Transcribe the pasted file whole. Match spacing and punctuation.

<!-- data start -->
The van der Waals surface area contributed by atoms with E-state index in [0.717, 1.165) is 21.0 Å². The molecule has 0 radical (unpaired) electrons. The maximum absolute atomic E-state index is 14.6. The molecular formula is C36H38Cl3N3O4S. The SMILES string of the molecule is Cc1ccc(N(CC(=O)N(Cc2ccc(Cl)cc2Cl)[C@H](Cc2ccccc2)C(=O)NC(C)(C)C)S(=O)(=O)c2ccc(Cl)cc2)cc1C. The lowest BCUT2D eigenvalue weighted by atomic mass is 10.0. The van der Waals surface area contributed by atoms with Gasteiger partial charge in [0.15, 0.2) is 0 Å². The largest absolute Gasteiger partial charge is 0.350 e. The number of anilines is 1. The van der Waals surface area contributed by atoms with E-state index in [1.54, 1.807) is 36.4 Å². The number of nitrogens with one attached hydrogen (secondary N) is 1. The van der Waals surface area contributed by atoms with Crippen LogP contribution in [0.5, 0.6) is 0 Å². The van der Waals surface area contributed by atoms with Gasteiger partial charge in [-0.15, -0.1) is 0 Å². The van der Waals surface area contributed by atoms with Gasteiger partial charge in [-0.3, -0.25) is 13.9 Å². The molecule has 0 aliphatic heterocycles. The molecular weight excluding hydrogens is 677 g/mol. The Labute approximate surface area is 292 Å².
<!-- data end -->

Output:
The van der Waals surface area contributed by atoms with E-state index in [0.717, 1.165) is 21.0 Å². The molecule has 0 radical (unpaired) electrons. The maximum absolute atomic E-state index is 14.6. The molecular formula is C36H38Cl3N3O4S. The SMILES string of the molecule is Cc1ccc(N(CC(=O)N(Cc2ccc(Cl)cc2Cl)[C@H](Cc2ccccc2)C(=O)NC(C)(C)C)S(=O)(=O)c2ccc(Cl)cc2)cc1C. The lowest BCUT2D eigenvalue weighted by atomic mass is 10.0. The van der Waals surface area contributed by atoms with Gasteiger partial charge in [0.15, 0.2) is 0 Å². The largest absolute Gasteiger partial charge is 0.350 e. The number of anilines is 1. The van der Waals surface area contributed by atoms with E-state index in [1.54, 1.807) is 36.4 Å². The number of nitrogens with one attached hydrogen (secondary N) is 1. The van der Waals surface area contributed by atoms with Crippen LogP contribution in [0.5, 0.6) is 0 Å². The van der Waals surface area contributed by atoms with Gasteiger partial charge in [-0.15, -0.1) is 0 Å². The van der Waals surface area contributed by atoms with Gasteiger partial charge in [-0.3, -0.25) is 13.9 Å². The molecule has 0 aliphatic heterocycles. The molecular weight excluding hydrogens is 677 g/mol. The Labute approximate surface area is 292 Å².